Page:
Joining Hands to do the Best Job Possible

The following article continues a series detailing various positions that our firefighters fill. From basic skills to top management, all roles are vitally important in making our Fire Company function well. We hope these articles help community members better understand how we function as a team using everyone’s strengths within a chain of command.

CAPTAINS & LIEUTENANTS

The captains and lieutenants are known as line officers. They are on the front line at the scene of a fire or accident and serve as crew leaders on the ground. The chief gives these officers their tasks and they in turn figure out how to get that job done. That means the officers receive orders and then turn around and give orders.

They know the abilities of all of the basic firefighters and understand their individual strengths. Thus, these officers know best which firefighter should be doing which job. They are well qualified to match the firefighters’ skills with the requirements of the job at the scene of an emergency. They depend on their years of training and service to help them organize and lead their ground crew.

In order to serve as a line officer, a firefighter has to be…

  • a very active member of the Fire Company
  • a senior firefighter
  • available to show up for calls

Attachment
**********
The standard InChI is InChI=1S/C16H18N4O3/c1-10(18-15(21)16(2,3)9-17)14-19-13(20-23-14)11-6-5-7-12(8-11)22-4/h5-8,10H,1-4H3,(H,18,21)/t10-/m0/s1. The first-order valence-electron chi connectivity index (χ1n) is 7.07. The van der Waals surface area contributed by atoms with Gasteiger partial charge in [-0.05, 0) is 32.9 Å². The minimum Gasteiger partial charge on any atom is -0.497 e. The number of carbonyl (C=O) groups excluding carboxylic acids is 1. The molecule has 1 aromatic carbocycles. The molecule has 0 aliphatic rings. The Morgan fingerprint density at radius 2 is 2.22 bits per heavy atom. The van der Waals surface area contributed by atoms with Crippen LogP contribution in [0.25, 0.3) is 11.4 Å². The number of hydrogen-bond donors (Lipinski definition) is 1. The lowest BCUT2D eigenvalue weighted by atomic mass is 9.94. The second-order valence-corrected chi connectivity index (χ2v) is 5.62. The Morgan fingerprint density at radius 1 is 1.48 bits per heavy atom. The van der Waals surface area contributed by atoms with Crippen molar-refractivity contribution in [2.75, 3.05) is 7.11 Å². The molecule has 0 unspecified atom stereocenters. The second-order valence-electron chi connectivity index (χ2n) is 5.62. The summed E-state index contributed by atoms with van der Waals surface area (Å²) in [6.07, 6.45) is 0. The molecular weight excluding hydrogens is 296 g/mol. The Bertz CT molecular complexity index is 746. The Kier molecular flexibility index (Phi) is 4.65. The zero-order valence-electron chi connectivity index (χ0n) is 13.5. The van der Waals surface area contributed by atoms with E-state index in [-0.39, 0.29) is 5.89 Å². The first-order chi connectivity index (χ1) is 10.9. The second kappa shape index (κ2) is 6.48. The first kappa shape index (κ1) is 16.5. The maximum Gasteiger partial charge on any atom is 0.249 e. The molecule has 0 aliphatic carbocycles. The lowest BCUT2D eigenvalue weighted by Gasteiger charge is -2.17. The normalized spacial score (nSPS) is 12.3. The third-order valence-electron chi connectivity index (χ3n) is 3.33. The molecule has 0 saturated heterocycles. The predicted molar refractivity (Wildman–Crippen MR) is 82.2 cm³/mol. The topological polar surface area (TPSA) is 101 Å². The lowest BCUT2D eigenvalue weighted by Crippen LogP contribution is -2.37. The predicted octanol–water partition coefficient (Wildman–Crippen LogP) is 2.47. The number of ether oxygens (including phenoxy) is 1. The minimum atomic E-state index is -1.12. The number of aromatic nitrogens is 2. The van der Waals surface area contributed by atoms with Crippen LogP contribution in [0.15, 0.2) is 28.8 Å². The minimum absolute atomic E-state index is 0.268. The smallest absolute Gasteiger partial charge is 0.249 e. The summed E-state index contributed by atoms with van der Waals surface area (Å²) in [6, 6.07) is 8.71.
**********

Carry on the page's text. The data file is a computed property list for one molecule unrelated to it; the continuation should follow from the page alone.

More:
• willing to go through the rigors of training
  • a capable person who can handles tasks well
  • physically fit with lots of stamina

The three company chiefs meet to choose their team of officers. That means the line officers are appointed, not elected. A certain level of responsibility comes with being chosen. Even though newly appointed officers might not feel ready for their positions, they know someone saw potential in them. They accept the positions assured of future leadership and mentorship.

In addition to being a line officer, they all have other tasks. Members of the present team have these individual responsibilities: in charge of confined space rescue equipment, in charge of engine bay, help with power equipment, in charge of managing turnout gear, and help with training.

When the officers respond to a typical call, two ride on the engine, one on the tanker, and one on the squad. When there is overlap on fire calls, they go by seniority since there is a respect that is learned in the ranks. They know each other well and call out, “I got it. I’m taking it.” In order to provide training and experience to his officers when there is a lower key incident, the chief will occasionally go to the back of the engine and say, “You’re up front.” That puts the officer in charge!

Thanks to Ephraim Stoltzfus (Captain 1), Junior Stoltzfus (Captain 2), Mike Burkholder (Lieutenant 1), and Mark Beiler (Lieutenant 2) for taking part in an interview for this article.